Moore: (laughs) Yeah! But it’s strange! You start to look at and…well, the more I look at it, it seems like magic must be one of the biggest open secrets in the world. Most of the politicians that I can think of have been members of either overtly occult—in the traditional sense—orders, or occult in the sense of hidden, behind-closed-doors. Bill Clinton is a member of the Vilderbergers who are a financial group that includes Margaret Thatcher. George Bush was a member of the Skull & Bones Society, which I believe was a Harvard fraternity.

Meth: Yale.

Moore: Yale—right. It’s a Yale Fraternity that has Masonic connections. But during the Gulf War, when Bush was at his private retreat, the only two people allowed in to see him were fellow members of the Skull & Bones Society who had gone there to council him. Now I’m not suggesting any big occult conspiracy or anything like that, I’m just saying that officially, we all know that magic doesn’t exist, and unofficially it seems that most of our cultural is based on an innate excess of it. It fascinated me and I started to involve meself in it.

Meth: Have you read Joseph Campbell?

Moore: At this very moment I’m looking at
The Way of the Animal Powers.

Meth: Joe St. Pierre, a young artist who used to work for Valiant, gave me Campbell’s The Power of Myth as a gift. A fascinating book. Campbell agrees that while magic is an accepted illusion, the idea of mythology is extraordinarily important to our culture even now.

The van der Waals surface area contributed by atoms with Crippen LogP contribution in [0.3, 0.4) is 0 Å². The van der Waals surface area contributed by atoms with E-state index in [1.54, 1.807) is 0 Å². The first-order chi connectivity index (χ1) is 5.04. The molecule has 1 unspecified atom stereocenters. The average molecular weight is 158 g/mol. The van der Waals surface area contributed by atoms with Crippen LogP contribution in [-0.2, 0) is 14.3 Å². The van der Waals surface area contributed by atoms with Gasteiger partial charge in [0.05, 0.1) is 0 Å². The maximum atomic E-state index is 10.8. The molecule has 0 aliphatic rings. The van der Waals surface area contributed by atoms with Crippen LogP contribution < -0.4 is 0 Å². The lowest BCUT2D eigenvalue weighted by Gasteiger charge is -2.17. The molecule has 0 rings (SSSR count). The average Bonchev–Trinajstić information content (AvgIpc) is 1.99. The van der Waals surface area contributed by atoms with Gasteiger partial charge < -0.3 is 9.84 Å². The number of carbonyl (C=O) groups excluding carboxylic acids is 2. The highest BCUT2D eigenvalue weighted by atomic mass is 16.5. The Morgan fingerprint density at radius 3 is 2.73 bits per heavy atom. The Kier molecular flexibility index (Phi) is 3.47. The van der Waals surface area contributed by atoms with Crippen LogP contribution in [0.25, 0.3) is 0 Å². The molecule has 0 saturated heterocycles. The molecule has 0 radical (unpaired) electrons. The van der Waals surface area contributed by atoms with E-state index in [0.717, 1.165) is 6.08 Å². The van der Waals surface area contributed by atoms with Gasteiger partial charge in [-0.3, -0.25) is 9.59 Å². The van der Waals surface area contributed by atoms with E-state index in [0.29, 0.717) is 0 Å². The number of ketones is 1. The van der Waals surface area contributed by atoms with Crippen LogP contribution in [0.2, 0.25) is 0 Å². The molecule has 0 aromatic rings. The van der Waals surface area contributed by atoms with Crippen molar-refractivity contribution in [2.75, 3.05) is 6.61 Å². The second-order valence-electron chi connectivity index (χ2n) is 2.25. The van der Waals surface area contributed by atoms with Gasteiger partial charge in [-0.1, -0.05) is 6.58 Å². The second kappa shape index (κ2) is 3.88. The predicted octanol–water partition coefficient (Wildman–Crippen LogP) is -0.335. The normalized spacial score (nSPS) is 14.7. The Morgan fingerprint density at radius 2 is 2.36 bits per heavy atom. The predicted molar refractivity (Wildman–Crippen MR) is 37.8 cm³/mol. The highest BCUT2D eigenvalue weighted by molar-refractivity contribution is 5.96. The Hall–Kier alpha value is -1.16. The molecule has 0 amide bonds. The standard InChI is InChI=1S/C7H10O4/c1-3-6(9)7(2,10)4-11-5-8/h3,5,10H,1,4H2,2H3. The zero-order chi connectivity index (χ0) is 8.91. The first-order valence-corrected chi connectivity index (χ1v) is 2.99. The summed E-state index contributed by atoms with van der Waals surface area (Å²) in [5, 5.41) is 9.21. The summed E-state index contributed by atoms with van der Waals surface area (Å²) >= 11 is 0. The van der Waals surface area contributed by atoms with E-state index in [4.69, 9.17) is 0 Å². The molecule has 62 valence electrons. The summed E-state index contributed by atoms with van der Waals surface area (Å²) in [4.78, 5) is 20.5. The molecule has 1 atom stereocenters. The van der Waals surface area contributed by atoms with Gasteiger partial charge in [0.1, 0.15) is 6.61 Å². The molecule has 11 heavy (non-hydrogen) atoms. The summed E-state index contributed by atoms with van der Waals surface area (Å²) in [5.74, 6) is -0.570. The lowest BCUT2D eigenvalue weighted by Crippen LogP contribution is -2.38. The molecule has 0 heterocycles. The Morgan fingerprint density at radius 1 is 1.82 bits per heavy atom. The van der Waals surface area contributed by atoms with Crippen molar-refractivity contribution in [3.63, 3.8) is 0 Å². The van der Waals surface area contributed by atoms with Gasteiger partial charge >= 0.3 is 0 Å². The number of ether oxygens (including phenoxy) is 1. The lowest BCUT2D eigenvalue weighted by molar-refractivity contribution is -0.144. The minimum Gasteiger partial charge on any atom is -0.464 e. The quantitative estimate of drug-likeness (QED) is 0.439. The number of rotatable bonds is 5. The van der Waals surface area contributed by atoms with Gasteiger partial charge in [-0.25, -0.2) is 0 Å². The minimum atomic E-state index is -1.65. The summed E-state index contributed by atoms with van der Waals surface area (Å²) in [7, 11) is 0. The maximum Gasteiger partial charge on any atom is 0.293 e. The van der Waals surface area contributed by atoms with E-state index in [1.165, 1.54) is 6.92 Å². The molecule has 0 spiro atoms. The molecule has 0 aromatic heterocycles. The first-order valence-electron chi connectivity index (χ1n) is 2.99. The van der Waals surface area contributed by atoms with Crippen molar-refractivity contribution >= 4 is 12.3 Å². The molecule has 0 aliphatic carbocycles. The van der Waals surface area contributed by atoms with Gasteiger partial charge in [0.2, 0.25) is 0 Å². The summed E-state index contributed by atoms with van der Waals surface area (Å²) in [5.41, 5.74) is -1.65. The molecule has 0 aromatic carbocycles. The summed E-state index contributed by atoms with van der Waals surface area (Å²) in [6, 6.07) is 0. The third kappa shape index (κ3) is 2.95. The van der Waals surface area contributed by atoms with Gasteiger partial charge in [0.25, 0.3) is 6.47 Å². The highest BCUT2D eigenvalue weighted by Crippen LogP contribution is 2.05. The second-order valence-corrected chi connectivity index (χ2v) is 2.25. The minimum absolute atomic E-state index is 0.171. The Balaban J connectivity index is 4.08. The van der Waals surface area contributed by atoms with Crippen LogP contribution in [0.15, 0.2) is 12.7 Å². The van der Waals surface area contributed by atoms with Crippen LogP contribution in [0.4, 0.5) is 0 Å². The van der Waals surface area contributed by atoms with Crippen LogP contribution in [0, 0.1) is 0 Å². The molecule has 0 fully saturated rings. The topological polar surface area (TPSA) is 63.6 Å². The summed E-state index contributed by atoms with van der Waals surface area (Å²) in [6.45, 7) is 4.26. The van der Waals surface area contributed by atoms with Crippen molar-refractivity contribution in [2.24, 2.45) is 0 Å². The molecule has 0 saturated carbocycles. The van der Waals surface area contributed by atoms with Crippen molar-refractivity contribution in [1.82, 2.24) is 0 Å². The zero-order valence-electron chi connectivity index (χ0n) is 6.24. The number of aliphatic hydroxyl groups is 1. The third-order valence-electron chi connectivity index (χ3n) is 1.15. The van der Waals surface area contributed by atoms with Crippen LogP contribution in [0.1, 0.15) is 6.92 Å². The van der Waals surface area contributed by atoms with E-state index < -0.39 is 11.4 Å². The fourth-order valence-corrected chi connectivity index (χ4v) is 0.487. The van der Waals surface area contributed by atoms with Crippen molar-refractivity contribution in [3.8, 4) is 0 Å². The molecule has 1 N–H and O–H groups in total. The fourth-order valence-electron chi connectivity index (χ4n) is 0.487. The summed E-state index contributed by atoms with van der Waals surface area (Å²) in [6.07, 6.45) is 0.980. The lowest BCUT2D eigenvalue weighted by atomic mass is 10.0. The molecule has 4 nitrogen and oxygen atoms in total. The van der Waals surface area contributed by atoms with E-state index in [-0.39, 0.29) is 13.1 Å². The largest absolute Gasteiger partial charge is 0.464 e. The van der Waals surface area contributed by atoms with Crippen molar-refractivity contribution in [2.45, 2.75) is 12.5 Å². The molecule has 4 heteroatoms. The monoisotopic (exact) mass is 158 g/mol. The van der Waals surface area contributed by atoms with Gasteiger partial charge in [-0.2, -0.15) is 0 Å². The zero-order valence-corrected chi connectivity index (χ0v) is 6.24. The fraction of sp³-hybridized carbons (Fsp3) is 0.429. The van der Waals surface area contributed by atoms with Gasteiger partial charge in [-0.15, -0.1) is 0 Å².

Moore: It seems to me that the more I look at it… When The Age of Reason, if you like, came about—when we basically submitted entirely to a particular form of logic and reason… Science defines what is real. That is the job of science, to tell us what’s real and what isn’t. It almost takes a missionary’s zeal in doing it. But the problem with science is it can only deal with the exterior universe. Although the only phenomenon that any of us directly experience is thought and perception—I mean none of us perceive anything other than our own perception—the only thing that science can’t actually look at is thought and perception! Science is bounded by Cartesian logic and by empirical testing. Things have to be repeatable within the laboratory. Therefore even the central phenomenon of thought itself is excluded from scientific observation or discussion. We cannot properly even allow that thought exists within a scientific framework, which is why you’ve got people like B.F. Skinner, the father of Behaviorism, attempting to prove that thought was an illusion caused by some bizarre vibrational byproduct of the vocal chords. It’s the ghost in the machine—it’s an annoying specter, consciousness. We cannot explain it within a mechanical and causal worldview—it cannot be repeated in a laboratory. We cannot even prove scientifically that any other human being is conscious in the same way that we are. So you’ve got the world of mind, which includes everything—dream, myth, memory—this huge territory is out of bounds! It’s probably the only important territory, but to even try and explore it, you have to step into increasingly mystical territory.

Part Three of this interview will be posted next week